cally with blackened catfish and my jumbalaya

Then there are po’ boys – traditional Louisiana sandwiches. These are baguettes filled with roast beef or seafood in a sloppy sauce. Very filling.

If you’re after something sweet try a beignet, a deep-fried choux pastry covered in icing sugar. Yum!

 beignets

beignets

For washing it down there are many varieties of beer and cocktails available at street stalls and you are allowed to drink them while walking through the tourist precinct. The favoured N’Awlins cocktail is the Hurricane –  rum, fruit juice and grenadine.

Go for a Walk

New Orleans’ French Quarter is the heart of the city and where most tourists begin (and possibly end) their visit to the city. It is a great place to wander and take in the vibe.

The distinctive architecture is an attraction in its own right, and you’ll probably find yourself snapping away at the colourful houses and grand buildings.

We were there in early February so Mardi Gras celebrations were well underway (due to happen a couple of weeks after our visit).

The Garden District, just west of the French Quarter, is also an excellent place for a walking tour with its stately mansions and historic cemetery.

If you get a bit tired jump on one of the frequent streetcars and y'all can rest up a while.

Listen to Some Music

 street buskers

street buskers

Music emanates from all corners of the French Quarter. You can pop into one of the many bars and restaurants to have a drink and listen for a while.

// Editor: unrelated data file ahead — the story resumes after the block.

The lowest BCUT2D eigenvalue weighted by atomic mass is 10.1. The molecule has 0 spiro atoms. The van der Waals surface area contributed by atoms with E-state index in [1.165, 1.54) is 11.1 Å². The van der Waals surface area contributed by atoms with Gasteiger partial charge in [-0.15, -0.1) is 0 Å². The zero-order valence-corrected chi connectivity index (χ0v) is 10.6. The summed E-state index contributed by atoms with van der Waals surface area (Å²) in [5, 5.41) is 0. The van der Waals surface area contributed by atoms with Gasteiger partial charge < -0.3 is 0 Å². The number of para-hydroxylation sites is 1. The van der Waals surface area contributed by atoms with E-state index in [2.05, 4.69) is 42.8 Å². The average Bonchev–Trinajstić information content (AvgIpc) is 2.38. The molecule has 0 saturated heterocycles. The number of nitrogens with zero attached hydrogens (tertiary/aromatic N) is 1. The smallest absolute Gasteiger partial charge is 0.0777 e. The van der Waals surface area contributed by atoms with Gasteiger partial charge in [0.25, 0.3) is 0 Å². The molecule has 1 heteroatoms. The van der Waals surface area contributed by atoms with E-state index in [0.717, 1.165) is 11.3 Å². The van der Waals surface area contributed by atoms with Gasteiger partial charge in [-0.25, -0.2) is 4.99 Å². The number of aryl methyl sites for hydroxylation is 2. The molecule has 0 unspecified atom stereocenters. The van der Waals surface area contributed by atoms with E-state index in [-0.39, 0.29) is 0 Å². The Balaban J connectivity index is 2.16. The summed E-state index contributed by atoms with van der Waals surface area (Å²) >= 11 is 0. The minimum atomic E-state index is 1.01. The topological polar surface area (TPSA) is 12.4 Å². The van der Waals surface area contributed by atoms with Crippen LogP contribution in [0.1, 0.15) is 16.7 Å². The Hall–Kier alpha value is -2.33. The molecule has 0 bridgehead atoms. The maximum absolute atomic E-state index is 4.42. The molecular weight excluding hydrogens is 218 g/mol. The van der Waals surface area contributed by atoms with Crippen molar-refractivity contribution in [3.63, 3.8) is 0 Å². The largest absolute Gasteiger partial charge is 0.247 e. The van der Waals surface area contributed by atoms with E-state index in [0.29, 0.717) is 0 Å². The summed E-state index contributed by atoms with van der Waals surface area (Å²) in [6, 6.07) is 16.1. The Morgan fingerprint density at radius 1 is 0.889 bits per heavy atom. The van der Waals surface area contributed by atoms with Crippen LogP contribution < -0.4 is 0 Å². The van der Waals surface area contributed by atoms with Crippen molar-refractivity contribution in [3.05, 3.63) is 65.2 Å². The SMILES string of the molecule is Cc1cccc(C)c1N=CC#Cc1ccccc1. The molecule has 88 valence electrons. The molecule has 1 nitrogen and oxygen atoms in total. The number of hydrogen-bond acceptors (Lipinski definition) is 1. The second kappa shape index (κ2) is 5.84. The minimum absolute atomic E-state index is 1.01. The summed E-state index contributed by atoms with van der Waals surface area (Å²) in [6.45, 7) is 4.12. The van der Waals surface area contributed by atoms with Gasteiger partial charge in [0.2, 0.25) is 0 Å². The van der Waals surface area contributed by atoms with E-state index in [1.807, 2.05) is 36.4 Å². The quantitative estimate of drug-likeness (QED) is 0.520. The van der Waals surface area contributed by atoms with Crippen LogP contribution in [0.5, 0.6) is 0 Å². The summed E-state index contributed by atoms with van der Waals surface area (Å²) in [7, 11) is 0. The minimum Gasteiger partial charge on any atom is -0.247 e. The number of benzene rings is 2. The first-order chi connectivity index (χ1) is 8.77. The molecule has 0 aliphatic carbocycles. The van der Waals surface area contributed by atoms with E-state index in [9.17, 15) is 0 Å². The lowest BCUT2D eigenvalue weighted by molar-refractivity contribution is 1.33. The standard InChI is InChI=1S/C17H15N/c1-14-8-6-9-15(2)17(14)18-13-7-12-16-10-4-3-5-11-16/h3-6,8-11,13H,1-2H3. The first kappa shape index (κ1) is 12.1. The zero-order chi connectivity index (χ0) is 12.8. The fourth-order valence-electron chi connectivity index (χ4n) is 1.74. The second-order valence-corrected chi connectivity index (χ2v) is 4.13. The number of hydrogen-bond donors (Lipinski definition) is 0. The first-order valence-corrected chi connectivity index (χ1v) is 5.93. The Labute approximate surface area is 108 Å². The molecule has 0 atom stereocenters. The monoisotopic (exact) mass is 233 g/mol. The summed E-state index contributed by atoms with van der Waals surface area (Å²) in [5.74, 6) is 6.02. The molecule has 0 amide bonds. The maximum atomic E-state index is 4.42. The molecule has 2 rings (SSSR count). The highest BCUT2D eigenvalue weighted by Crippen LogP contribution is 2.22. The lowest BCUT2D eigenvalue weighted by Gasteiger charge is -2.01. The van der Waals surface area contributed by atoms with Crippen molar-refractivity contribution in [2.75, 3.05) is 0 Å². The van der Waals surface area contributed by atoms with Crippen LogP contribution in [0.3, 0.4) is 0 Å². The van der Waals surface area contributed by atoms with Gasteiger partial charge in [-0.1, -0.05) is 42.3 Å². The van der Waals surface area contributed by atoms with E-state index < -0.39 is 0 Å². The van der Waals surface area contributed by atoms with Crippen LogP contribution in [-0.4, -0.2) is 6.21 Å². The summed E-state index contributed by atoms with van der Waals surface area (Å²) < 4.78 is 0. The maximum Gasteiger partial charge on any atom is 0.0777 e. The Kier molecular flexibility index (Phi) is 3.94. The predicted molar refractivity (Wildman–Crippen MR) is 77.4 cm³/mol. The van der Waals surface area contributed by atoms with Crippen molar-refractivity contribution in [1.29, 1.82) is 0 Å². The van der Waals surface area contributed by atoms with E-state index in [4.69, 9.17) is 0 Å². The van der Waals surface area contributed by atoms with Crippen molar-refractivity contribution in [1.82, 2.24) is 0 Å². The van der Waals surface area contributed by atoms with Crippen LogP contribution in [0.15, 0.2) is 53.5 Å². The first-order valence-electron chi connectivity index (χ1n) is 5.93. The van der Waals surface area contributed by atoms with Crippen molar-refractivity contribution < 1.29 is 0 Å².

some of n'awlins' music legends

some of n'awlins' music legends

Or you can simply stop and enjoy one of the many talented buskers who are all around the city.

This can include whole bands setting up and playing in the street.

Whatever you decide to do, you can’t visit New Orleans without enjoying the music which is the city’s heart and soul.

Visit a Bayou

 bayou, lake martin, louisiana

bayou, lake martin, louisiana

Honestly, you’re thinking of going to New Orleans and not planning to go to a bayou? Shame on you. The Louisiana bayou landscape gives the region a feel very different to other parts of the States and for a couple of Australians it was like nothing we’d seen before.

We went to Lake Martin which is just out of Lafayette.

 lake martin

lake martin

We also went to Barataria Preserve, which isn’t far from New Orleans, and did a short walk – the Bayou Coquille Trail.

 bayou coquille trail.. Hanging from the trees is the distinctive spanish moss.

bayou coquille trail.. Hanging from the trees is the distinctive spanish moss.

And yes, we saw a couple of gators.

Conclusion

 gator at barataria preserve

gator at barataria preserve

We’ve barely scratched the surface of New Orleans and it’s surrounds. There is so much more to see and do. But hopefully we’ve given you a few ideas of where to start.

Here’s a bunch of websites to explore if you want to know more:

http://www.neworleansonline.com/neworleans/

http://www.neworleans.com/

http://www.louisianatravel.com/

http://www.crt.state.la.us/louisiana-state-parks/

https://www.nps.gov/jela/index.htm

 Ken